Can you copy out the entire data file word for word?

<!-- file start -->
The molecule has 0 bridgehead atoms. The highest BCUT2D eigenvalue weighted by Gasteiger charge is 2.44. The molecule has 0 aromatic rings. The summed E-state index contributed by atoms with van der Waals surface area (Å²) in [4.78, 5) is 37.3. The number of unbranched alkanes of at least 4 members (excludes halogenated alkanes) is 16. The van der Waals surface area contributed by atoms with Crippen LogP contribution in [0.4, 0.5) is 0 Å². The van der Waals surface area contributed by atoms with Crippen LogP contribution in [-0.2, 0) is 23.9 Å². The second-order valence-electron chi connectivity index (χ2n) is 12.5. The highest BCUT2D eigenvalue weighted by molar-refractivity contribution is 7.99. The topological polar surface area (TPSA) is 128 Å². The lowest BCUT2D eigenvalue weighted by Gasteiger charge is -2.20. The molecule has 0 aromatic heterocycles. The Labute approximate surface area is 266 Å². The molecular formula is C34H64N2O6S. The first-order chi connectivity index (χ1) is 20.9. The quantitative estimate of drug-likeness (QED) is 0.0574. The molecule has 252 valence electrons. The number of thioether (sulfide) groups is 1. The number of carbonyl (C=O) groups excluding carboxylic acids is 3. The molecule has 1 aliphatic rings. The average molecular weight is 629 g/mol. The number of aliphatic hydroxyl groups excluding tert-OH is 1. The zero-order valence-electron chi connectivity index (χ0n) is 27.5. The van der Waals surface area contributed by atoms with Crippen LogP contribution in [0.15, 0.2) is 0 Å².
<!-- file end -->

The molecule has 0 bridgehead atoms. The highest BCUT2D eigenvalue weighted by Gasteiger charge is 2.44. The molecule has 0 aromatic rings. The summed E-state index contributed by atoms with van der Waals surface area (Å²) in [4.78, 5) is 37.3. The number of unbranched alkanes of at least 4 members (excludes halogenated alkanes) is 16. The van der Waals surface area contributed by atoms with Crippen LogP contribution in [0.4, 0.5) is 0 Å². The van der Waals surface area contributed by atoms with Crippen LogP contribution in [-0.2, 0) is 23.9 Å². The second-order valence-electron chi connectivity index (χ2n) is 12.5. The highest BCUT2D eigenvalue weighted by molar-refractivity contribution is 7.99. The topological polar surface area (TPSA) is 128 Å². The lowest BCUT2D eigenvalue weighted by Gasteiger charge is -2.20. The molecule has 0 aromatic heterocycles. The Labute approximate surface area is 266 Å². The molecular formula is C34H64N2O6S. The first-order chi connectivity index (χ1) is 20.9. The quantitative estimate of drug-likeness (QED) is 0.0574. The molecule has 252 valence electrons. The number of thioether (sulfide) groups is 1. The number of carbonyl (C=O) groups excluding carboxylic acids is 3. The molecule has 1 aliphatic rings. The average molecular weight is 629 g/mol. The number of aliphatic hydroxyl groups excluding tert-OH is 1. The zero-order valence-electron chi connectivity index (χ0n) is 27.5. The van der Waals surface area contributed by atoms with Crippen LogP contribution in [0.15, 0.2) is 0 Å².